Paper is No Longer Available Online: Please contact the author(s).
OMT: Collective Identity Formation in a New Technical Field: The Case of Grid Computing
Author: Zack Kertcher, -
Author: Taylor Clancy Spears, U. of Edinburgh business school
Author: Erica Coslor, U. of Melbourne
How can diverse organizational participants in emerging fields coalesce around a collective identity when they are embedded in different cultures, traditions, and institutional logics? Specifically, what factors can enhance the emergence of a collective identity within a nascent field and what issues can cause such an identity to break down? This paper examines these questions using the case of Grid computing, a field that developed the technological precursor of today’s disruptive Cloud Computing technology. Drawing on field work conducted at the Open Grid Forum – a major voluntary standards institution within the Grid field – as well as interviews, historical documents, and participation indicators, this paper suggests that fields composed of organizations that hold widely different perspectives use a form of flexible standards development that we call ‘dance patterns’ to coordinate the construction of a pluralistic collective identity. Moreover, this paper show this pluralistic identity can fragment in response to pressures originating from competing fields.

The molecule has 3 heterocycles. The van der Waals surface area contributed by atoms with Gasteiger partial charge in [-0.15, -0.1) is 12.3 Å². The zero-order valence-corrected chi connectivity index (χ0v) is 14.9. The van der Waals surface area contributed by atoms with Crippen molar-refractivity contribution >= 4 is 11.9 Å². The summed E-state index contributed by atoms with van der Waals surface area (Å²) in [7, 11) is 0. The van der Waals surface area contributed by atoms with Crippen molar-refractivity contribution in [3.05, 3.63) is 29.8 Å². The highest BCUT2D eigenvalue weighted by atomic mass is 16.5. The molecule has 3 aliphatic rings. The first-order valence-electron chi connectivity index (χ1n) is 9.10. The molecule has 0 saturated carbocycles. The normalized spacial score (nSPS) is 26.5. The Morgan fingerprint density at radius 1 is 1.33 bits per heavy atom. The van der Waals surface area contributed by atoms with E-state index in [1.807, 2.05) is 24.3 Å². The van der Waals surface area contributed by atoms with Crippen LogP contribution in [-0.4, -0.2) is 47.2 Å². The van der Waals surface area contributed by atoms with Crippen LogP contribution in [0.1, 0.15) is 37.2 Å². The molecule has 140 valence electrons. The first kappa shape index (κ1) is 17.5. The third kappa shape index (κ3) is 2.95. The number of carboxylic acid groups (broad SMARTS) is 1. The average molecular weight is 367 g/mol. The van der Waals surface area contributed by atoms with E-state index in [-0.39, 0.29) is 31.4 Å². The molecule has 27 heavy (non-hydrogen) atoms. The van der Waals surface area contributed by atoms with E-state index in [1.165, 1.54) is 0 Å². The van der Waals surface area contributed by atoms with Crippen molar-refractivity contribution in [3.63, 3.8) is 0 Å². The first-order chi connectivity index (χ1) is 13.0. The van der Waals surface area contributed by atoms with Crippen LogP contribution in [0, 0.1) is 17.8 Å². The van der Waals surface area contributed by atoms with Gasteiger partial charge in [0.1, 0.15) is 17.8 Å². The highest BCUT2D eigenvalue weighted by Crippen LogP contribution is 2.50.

Paper is No Longer Available Online: Please contact the author(s).
OMT: When the Time Never Comes: Temporality and Legitimacy in a Nascent Field
Author: Heli Tuulia Nissilä, Aalto U. School of Business
Author: Nina Granqvist, Aalto U.
Author: Mari Holopainen, Aalto U., Department of Industrial Engineering and Management
Author: Risto Rajala, Aalto U.
Perceptions of temporality have a significant impact on the legitimacy of a nascent field. Expectations play a particular role in legitimation in such contexts, and research identifies other types of temporal perceptions and dynamics that relate to change and the persistence of institutions. However, a coherent understanding of how temporality and legitimacy are intertwined in the development of nascent fields is still lacking. Drawing on a grounded study of the emergence of a solar energy field in a northern country where legitimation has been particularly challenging, we develop a framework for sustained temporal illegitimacy in nascent fields. We find that legitimation in temporal terms is apparent in their momentum, and that illegitimacy is produced by two types of asynchronicity that reduce momentum – asynchronicity in the perceived rhythm of local field development as reflected against the rhythm of an acute global challenge, and asynchronicity in the timing of engagement among participating communities. These two types produce a lack of concerted action and stalling momentum. We discuss the implications of our findings for studies on temporality and institutions in the legitimation of nascent fields, as well as for related research on expectations and hypes related to the emergence of a new field.
Paper is No Longer Available Online: Please contact the author(s).
KEY TO SYMBOLS Teaching-oriented Teaching-oriented   Practice-oriented Practice-oriented   International-oriented International-oriented   Theme-oriented Theme-oriented   Research-oriented Research-oriented   Teaching-oriented Diversity-oriented
Selected as a Best Paper Selected as a Best Paper